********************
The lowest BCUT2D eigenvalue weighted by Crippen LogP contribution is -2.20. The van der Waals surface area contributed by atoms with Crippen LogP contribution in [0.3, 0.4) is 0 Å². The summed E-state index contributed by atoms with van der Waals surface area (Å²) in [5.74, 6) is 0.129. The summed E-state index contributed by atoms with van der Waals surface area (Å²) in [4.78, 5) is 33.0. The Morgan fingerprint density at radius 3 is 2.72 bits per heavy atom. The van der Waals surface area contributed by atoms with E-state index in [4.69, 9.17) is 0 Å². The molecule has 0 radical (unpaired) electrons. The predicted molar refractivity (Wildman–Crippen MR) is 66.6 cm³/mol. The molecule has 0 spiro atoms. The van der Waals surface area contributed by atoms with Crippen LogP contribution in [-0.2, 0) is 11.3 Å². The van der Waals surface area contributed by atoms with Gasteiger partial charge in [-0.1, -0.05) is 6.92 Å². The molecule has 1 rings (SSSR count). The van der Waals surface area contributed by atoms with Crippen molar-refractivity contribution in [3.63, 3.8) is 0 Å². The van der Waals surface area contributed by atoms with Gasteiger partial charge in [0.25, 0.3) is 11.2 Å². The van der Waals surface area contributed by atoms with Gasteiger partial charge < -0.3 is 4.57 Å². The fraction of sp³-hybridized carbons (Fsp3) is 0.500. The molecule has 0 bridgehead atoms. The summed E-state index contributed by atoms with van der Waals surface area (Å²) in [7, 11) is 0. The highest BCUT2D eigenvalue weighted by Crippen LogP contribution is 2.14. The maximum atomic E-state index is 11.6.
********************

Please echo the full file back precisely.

The lowest BCUT2D eigenvalue weighted by Crippen LogP contribution is -2.20. The van der Waals surface area contributed by atoms with Crippen LogP contribution in [0.3, 0.4) is 0 Å². The summed E-state index contributed by atoms with van der Waals surface area (Å²) in [5.74, 6) is 0.129. The summed E-state index contributed by atoms with van der Waals surface area (Å²) in [4.78, 5) is 33.0. The Morgan fingerprint density at radius 3 is 2.72 bits per heavy atom. The van der Waals surface area contributed by atoms with E-state index in [4.69, 9.17) is 0 Å². The molecule has 0 radical (unpaired) electrons. The predicted molar refractivity (Wildman–Crippen MR) is 66.6 cm³/mol. The molecule has 0 spiro atoms. The van der Waals surface area contributed by atoms with Crippen LogP contribution in [-0.2, 0) is 11.3 Å². The van der Waals surface area contributed by atoms with Gasteiger partial charge in [-0.1, -0.05) is 6.92 Å². The molecule has 1 rings (SSSR count). The van der Waals surface area contributed by atoms with Crippen molar-refractivity contribution in [3.63, 3.8) is 0 Å². The van der Waals surface area contributed by atoms with Gasteiger partial charge in [0.25, 0.3) is 11.2 Å². The van der Waals surface area contributed by atoms with Gasteiger partial charge < -0.3 is 4.57 Å². The fraction of sp³-hybridized carbons (Fsp3) is 0.500. The molecule has 0 bridgehead atoms. The summed E-state index contributed by atoms with van der Waals surface area (Å²) in [7, 11) is 0. The highest BCUT2D eigenvalue weighted by Crippen LogP contribution is 2.14. The maximum atomic E-state index is 11.6.